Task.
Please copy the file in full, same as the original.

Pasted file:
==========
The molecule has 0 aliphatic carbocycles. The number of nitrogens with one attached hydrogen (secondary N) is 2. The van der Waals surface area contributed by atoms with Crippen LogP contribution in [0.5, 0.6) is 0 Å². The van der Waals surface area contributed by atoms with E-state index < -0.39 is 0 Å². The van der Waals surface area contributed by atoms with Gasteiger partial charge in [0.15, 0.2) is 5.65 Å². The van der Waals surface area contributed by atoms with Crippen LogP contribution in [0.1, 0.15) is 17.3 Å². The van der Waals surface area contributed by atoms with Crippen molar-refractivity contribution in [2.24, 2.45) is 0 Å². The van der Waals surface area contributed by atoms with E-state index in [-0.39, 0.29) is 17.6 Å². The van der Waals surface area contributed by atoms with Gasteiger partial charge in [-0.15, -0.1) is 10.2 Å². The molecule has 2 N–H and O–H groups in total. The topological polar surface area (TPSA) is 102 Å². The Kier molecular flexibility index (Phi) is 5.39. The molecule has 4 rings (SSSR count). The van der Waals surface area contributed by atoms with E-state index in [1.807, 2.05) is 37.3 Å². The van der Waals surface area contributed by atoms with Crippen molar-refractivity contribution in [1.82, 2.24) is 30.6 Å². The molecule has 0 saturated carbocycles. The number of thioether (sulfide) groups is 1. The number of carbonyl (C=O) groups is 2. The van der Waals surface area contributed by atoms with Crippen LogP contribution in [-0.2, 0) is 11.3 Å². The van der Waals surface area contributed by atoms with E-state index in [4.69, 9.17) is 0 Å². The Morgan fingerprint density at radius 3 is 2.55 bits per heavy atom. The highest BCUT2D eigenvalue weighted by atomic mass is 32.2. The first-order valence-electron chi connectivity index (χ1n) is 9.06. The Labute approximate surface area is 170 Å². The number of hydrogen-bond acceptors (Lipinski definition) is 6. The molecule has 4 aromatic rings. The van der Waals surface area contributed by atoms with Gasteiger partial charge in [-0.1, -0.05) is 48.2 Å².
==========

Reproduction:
The molecule has 0 aliphatic carbocycles. The number of nitrogens with one attached hydrogen (secondary N) is 2. The van der Waals surface area contributed by atoms with Crippen LogP contribution in [0.5, 0.6) is 0 Å². The van der Waals surface area contributed by atoms with E-state index < -0.39 is 0 Å². The van der Waals surface area contributed by atoms with Gasteiger partial charge in [0.15, 0.2) is 5.65 Å². The van der Waals surface area contributed by atoms with Crippen LogP contribution in [0.1, 0.15) is 17.3 Å². The van der Waals surface area contributed by atoms with Crippen molar-refractivity contribution in [2.24, 2.45) is 0 Å². The van der Waals surface area contributed by atoms with E-state index in [-0.39, 0.29) is 17.6 Å². The van der Waals surface area contributed by atoms with Gasteiger partial charge in [-0.15, -0.1) is 10.2 Å². The molecule has 2 N–H and O–H groups in total. The topological polar surface area (TPSA) is 102 Å². The Kier molecular flexibility index (Phi) is 5.39. The molecule has 4 rings (SSSR count). The van der Waals surface area contributed by atoms with E-state index in [1.807, 2.05) is 37.3 Å². The van der Waals surface area contributed by atoms with Crippen molar-refractivity contribution in [1.82, 2.24) is 30.6 Å². The molecule has 0 saturated carbocycles. The number of thioether (sulfide) groups is 1. The number of carbonyl (C=O) groups is 2. The van der Waals surface area contributed by atoms with Crippen LogP contribution in [-0.2, 0) is 11.3 Å². The van der Waals surface area contributed by atoms with E-state index in [4.69, 9.17) is 0 Å². The Morgan fingerprint density at radius 3 is 2.55 bits per heavy atom. The highest BCUT2D eigenvalue weighted by atomic mass is 32.2. The first-order valence-electron chi connectivity index (χ1n) is 9.06. The Labute approximate surface area is 170 Å². The number of hydrogen-bond acceptors (Lipinski definition) is 6. The molecule has 4 aromatic rings. The van der Waals surface area contributed by atoms with Gasteiger partial charge in [-0.1, -0.05) is 48.2 Å².